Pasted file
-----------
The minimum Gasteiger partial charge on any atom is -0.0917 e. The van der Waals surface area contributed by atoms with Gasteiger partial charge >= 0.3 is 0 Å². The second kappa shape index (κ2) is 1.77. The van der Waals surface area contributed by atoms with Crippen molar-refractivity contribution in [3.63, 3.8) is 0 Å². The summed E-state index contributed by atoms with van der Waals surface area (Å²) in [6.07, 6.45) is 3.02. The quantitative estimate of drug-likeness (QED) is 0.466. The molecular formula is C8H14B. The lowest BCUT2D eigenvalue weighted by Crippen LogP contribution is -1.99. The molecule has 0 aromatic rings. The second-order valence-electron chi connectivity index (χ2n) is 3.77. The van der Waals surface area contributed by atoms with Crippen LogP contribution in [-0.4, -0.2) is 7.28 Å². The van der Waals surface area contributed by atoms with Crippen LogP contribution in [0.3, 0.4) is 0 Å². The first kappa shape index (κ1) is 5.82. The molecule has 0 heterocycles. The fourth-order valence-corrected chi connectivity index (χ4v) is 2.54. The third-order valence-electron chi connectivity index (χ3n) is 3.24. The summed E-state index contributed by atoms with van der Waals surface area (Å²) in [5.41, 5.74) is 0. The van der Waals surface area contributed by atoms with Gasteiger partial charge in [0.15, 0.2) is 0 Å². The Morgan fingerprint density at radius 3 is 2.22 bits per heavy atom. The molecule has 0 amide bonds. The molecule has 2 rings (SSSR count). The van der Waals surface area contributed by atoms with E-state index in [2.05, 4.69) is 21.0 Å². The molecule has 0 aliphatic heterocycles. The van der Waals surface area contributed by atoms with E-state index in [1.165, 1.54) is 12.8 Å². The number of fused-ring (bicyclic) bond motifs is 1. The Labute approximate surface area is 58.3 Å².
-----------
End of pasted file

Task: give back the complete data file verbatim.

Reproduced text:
The minimum Gasteiger partial charge on any atom is -0.0917 e. The van der Waals surface area contributed by atoms with Gasteiger partial charge >= 0.3 is 0 Å². The second kappa shape index (κ2) is 1.77. The van der Waals surface area contributed by atoms with Crippen molar-refractivity contribution in [3.63, 3.8) is 0 Å². The summed E-state index contributed by atoms with van der Waals surface area (Å²) in [6.07, 6.45) is 3.02. The quantitative estimate of drug-likeness (QED) is 0.466. The molecular formula is C8H14B. The lowest BCUT2D eigenvalue weighted by Crippen LogP contribution is -1.99. The molecule has 0 aromatic rings. The second-order valence-electron chi connectivity index (χ2n) is 3.77. The van der Waals surface area contributed by atoms with Crippen LogP contribution in [-0.4, -0.2) is 7.28 Å². The van der Waals surface area contributed by atoms with Crippen LogP contribution in [0.3, 0.4) is 0 Å². The first kappa shape index (κ1) is 5.82. The molecule has 0 heterocycles. The fourth-order valence-corrected chi connectivity index (χ4v) is 2.54. The third-order valence-electron chi connectivity index (χ3n) is 3.24. The summed E-state index contributed by atoms with van der Waals surface area (Å²) in [5.41, 5.74) is 0. The van der Waals surface area contributed by atoms with Gasteiger partial charge in [0.15, 0.2) is 0 Å². The Morgan fingerprint density at radius 3 is 2.22 bits per heavy atom. The molecule has 0 amide bonds. The molecule has 2 rings (SSSR count). The van der Waals surface area contributed by atoms with E-state index in [2.05, 4.69) is 21.0 Å². The molecule has 0 aliphatic heterocycles. The van der Waals surface area contributed by atoms with E-state index in [1.165, 1.54) is 12.8 Å². The number of fused-ring (bicyclic) bond motifs is 1. The Labute approximate surface area is 58.3 Å².